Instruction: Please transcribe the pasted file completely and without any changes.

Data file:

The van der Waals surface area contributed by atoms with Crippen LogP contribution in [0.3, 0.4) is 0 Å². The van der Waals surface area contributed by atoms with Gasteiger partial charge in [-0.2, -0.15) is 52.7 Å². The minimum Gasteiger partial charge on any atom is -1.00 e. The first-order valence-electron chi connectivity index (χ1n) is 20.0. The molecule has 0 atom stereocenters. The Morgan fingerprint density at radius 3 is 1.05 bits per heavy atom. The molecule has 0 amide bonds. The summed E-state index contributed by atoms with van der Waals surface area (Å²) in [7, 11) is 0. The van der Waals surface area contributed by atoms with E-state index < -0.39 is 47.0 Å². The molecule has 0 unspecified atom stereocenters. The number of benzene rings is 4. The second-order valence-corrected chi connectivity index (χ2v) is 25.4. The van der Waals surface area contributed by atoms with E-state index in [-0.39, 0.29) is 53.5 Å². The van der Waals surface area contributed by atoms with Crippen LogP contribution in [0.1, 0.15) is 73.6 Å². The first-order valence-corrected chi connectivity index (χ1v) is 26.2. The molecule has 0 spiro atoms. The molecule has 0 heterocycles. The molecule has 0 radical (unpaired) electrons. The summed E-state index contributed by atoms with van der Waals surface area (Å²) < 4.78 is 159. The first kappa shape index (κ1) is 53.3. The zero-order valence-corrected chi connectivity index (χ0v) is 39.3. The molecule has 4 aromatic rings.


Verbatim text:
The van der Waals surface area contributed by atoms with Crippen LogP contribution in [0.3, 0.4) is 0 Å². The van der Waals surface area contributed by atoms with Gasteiger partial charge in [-0.2, -0.15) is 52.7 Å². The minimum Gasteiger partial charge on any atom is -1.00 e. The first-order valence-electron chi connectivity index (χ1n) is 20.0. The molecule has 0 atom stereocenters. The Morgan fingerprint density at radius 3 is 1.05 bits per heavy atom. The molecule has 0 amide bonds. The summed E-state index contributed by atoms with van der Waals surface area (Å²) in [7, 11) is 0. The van der Waals surface area contributed by atoms with E-state index < -0.39 is 47.0 Å². The molecule has 0 unspecified atom stereocenters. The number of benzene rings is 4. The second-order valence-corrected chi connectivity index (χ2v) is 25.4. The van der Waals surface area contributed by atoms with E-state index in [-0.39, 0.29) is 53.5 Å². The van der Waals surface area contributed by atoms with Crippen LogP contribution in [0.1, 0.15) is 73.6 Å². The first-order valence-corrected chi connectivity index (χ1v) is 26.2. The molecule has 0 spiro atoms. The molecule has 0 heterocycles. The molecule has 0 radical (unpaired) electrons. The summed E-state index contributed by atoms with van der Waals surface area (Å²) < 4.78 is 159. The first kappa shape index (κ1) is 53.3. The zero-order valence-corrected chi connectivity index (χ0v) is 39.3. The molecule has 4 aromatic rings.